The US women’s football team has scored more goals in just one game than the men’s football team scored in every World Cup since 2006 combined.

The 13-0 win against Thailand was the biggest win in World Cup history (while the men's team has scored just 12 goals in the last four tournaments) and has intensified a debate around equal pay in football.

In March, the US women’s team sued the US Soccer federation over “institutionalised gender discrimination” over equal pay.

The team argued that they play and win more games than the men’s national team, yet receive lesser pay, resources and training facilities.

According to the team's legal complaint - when the women’s team won the 2015 World Cup, they made $1,725,000, while the men’s team made $5,375,000 for the 2014 World Cup, despite losing in the first knockout round.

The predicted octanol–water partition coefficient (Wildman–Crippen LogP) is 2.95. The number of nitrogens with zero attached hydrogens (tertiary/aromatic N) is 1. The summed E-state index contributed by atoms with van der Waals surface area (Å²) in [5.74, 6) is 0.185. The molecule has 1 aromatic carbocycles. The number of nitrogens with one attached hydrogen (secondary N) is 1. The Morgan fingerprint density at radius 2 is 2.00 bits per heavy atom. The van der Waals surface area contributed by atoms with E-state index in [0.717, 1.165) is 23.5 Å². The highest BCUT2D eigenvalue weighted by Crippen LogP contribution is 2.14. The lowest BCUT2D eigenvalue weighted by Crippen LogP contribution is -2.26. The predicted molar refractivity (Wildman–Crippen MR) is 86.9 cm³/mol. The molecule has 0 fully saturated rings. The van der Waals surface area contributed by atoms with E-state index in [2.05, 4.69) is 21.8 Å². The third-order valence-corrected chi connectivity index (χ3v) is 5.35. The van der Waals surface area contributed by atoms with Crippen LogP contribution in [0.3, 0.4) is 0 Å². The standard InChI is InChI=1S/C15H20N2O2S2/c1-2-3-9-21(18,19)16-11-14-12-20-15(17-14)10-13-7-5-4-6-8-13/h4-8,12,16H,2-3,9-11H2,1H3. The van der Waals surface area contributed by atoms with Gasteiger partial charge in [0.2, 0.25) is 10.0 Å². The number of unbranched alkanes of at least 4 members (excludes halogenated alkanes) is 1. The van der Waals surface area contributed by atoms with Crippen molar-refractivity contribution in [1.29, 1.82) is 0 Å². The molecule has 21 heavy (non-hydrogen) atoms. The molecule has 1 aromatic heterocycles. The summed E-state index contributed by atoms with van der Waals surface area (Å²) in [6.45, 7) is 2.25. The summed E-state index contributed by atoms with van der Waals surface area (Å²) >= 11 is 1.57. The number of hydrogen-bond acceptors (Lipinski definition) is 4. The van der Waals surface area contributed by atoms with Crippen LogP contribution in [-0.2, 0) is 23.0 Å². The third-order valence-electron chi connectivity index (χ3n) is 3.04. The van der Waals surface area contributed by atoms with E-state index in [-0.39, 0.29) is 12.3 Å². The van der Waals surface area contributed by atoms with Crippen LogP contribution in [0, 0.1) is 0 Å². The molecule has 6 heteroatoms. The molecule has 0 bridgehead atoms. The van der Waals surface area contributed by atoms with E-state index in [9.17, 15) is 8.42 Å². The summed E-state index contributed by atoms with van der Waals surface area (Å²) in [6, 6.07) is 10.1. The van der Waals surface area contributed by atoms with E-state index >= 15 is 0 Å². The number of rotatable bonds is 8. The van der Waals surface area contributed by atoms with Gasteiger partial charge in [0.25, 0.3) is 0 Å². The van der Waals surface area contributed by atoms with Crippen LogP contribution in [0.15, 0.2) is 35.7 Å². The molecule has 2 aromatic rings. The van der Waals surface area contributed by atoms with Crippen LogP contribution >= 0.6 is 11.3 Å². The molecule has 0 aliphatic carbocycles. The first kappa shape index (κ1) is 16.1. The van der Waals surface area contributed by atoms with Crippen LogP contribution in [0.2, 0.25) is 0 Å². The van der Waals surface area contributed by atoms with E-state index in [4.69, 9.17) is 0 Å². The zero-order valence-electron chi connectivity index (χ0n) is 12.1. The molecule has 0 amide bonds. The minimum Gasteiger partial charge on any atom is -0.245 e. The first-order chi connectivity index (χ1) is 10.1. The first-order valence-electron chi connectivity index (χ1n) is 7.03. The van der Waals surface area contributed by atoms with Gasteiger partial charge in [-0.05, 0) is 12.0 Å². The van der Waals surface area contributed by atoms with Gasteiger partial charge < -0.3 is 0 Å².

The US men’s football team has not reached a quarter-final since 2002 and didn’t even qualify for the 2018 tournament in Russia.

Over the same period, the women’s team has always reached the World Cup semi-final at least, including taking the top prize in 2015.

However, critics argue that the US men’s team (and men’s football in general) generates more revenue than the women’s team.

The US men’s team might be mediocre but they take their share from a huge pot of money generated by the men’s World Cup.

The New York Times estimated that Fifa would make $6.1bn from the 2018 World Cup, while the women’s World Cup in 2015 generated around $73m.

After such a brutal defeat, some wondered if the US team should have toned down their celebrations towards the end...

While others argued that you shouldn’t take anything for granted in a World Cup and the team were right to score as many goals as possible.

US Soccer has maintained that the men’s and women’s teams are doing different work and get paid accordingly, but commanding wins like the one against Thailand make it harder to justify the huge pay gap.

HT: Vox

Keep reading...Show less
Please log in or register to upvote this article
The Conversation (0)